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A federal lifeline for households vulnerable to island’s frequent blackouts.
The Department of Energy announced last week that it will provide nearly half a billion dollars to install rooftop solar and battery back-up systems on the homes of some of Puerto Rico’s most vulnerable residents. The funding could cover the installation of as many as 40,000 photovoltaic systems, providing a measure of energy security to an archipelago long burdened by frequent and prolonged blackouts.
The program, which Energy Secretary Jennifer Granholm outlined at an event in San Juan, is part of the $1 billion Puerto Rico Energy Resilience Fund that Congress approved last December. The fund is intended to provide reliable and affordable energy to the highest-need households, many of whom endure power outages daily or weekly.
After Hurricane Fiona left the entire archipelago without power last September, President Biden put the Department of Energy in charge of a multi-agency effort to overhaul the US territory’s energy system, which is in disrepair and depends upon fossil fuels to generate 97 percent of its electricity. The campaign includes a two-year study to find the most effective path toward Puerto Rico’s goal of achieving a zero-emission grid by 2050, streamlining approval processes, and deploying the billions of dollars allocated for Hurricane Maria recovery that have not yet been spent.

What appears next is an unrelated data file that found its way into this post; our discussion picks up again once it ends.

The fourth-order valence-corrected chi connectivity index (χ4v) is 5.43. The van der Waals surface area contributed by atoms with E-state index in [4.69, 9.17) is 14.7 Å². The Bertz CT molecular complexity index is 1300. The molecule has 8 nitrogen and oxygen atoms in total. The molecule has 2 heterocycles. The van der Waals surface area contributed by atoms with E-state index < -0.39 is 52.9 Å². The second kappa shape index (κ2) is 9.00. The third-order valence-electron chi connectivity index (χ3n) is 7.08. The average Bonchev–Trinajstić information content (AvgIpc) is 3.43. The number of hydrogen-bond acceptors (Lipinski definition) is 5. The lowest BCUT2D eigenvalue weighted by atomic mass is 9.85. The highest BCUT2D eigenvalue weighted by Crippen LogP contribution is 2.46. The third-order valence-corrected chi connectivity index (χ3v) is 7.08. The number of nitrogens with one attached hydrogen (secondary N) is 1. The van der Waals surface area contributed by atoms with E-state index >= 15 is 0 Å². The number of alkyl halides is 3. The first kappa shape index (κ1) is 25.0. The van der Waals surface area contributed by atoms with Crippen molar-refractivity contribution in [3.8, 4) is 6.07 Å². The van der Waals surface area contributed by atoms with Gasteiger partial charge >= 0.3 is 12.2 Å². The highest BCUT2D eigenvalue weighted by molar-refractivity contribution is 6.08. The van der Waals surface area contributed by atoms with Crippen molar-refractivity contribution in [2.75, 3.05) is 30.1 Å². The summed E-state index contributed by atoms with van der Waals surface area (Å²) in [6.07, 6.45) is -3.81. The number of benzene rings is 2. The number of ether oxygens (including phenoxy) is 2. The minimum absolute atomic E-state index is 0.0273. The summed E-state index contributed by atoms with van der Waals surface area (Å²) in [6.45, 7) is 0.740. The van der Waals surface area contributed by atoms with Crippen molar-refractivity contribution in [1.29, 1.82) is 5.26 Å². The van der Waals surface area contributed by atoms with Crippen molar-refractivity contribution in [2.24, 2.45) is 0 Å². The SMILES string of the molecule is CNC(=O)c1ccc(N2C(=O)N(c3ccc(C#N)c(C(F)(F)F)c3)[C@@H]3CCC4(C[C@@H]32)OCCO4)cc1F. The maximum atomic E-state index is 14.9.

The effort will take years, and in the meantime, Puerto Ricans suffer from the persistent anxiety of not knowing when the power will go out next. In the last year, the number of rolling blackouts there exceeded the North American utility standard by 570 times, according to DOE.
“That should be seared into our souls,” Granholm told a group of federal and local officials, industry leaders and community members on Monday, “because that is unacceptable, and that is what we are trying to fix.”
The $450 million that Granholm announced will be directed toward the lowest-income households. It will be reserved for people who are medically vulnerable and depend on plug-in medical equipment, and those who live in “last-mile” communities, mostly located deep in the main island’s central mountain ranges. After Maria, some of these municipalities lacked power for nearly one year.